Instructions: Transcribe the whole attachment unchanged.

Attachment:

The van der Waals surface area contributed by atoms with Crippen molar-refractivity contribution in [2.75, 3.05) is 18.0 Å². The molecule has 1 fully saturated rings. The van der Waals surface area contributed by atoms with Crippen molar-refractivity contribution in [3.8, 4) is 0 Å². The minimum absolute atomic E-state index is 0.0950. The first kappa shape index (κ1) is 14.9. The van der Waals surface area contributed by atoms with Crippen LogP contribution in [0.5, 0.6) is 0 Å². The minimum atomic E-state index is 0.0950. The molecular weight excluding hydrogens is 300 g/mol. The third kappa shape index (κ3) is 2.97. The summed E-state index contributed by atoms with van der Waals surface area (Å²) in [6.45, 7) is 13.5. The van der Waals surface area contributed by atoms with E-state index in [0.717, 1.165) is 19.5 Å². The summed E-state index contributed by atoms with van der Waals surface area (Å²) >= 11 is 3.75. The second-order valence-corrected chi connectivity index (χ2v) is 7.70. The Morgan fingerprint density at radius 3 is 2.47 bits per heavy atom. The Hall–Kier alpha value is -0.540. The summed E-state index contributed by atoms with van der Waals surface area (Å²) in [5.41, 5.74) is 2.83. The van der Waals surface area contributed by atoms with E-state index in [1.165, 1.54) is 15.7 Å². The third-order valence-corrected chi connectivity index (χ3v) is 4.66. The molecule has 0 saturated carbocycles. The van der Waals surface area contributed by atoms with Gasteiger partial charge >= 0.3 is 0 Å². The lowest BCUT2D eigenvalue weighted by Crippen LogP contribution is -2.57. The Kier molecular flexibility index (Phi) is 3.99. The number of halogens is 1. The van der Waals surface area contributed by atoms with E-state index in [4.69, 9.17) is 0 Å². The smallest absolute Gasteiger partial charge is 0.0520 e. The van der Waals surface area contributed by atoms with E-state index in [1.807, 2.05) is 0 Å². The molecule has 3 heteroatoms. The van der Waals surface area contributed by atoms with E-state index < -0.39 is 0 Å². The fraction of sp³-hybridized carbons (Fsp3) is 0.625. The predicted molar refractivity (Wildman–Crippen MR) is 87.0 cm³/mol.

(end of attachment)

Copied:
The van der Waals surface area contributed by atoms with Crippen molar-refractivity contribution in [2.75, 3.05) is 18.0 Å². The molecule has 1 fully saturated rings. The van der Waals surface area contributed by atoms with Crippen molar-refractivity contribution in [3.8, 4) is 0 Å². The minimum absolute atomic E-state index is 0.0950. The first kappa shape index (κ1) is 14.9. The van der Waals surface area contributed by atoms with Crippen LogP contribution in [0.5, 0.6) is 0 Å². The minimum atomic E-state index is 0.0950. The molecular weight excluding hydrogens is 300 g/mol. The third kappa shape index (κ3) is 2.97. The summed E-state index contributed by atoms with van der Waals surface area (Å²) in [6.45, 7) is 13.5. The van der Waals surface area contributed by atoms with E-state index in [0.717, 1.165) is 19.5 Å². The summed E-state index contributed by atoms with van der Waals surface area (Å²) >= 11 is 3.75. The second-order valence-corrected chi connectivity index (χ2v) is 7.70. The Morgan fingerprint density at radius 3 is 2.47 bits per heavy atom. The Hall–Kier alpha value is -0.540. The summed E-state index contributed by atoms with van der Waals surface area (Å²) in [5.41, 5.74) is 2.83. The van der Waals surface area contributed by atoms with E-state index in [1.165, 1.54) is 15.7 Å². The third-order valence-corrected chi connectivity index (χ3v) is 4.66. The molecule has 0 saturated carbocycles. The van der Waals surface area contributed by atoms with Gasteiger partial charge >= 0.3 is 0 Å². The lowest BCUT2D eigenvalue weighted by Crippen LogP contribution is -2.57. The Kier molecular flexibility index (Phi) is 3.99. The number of halogens is 1. The van der Waals surface area contributed by atoms with E-state index in [4.69, 9.17) is 0 Å². The smallest absolute Gasteiger partial charge is 0.0520 e. The van der Waals surface area contributed by atoms with E-state index in [1.807, 2.05) is 0 Å². The molecule has 3 heteroatoms. The van der Waals surface area contributed by atoms with E-state index < -0.39 is 0 Å². The fraction of sp³-hybridized carbons (Fsp3) is 0.625. The predicted molar refractivity (Wildman–Crippen MR) is 87.0 cm³/mol.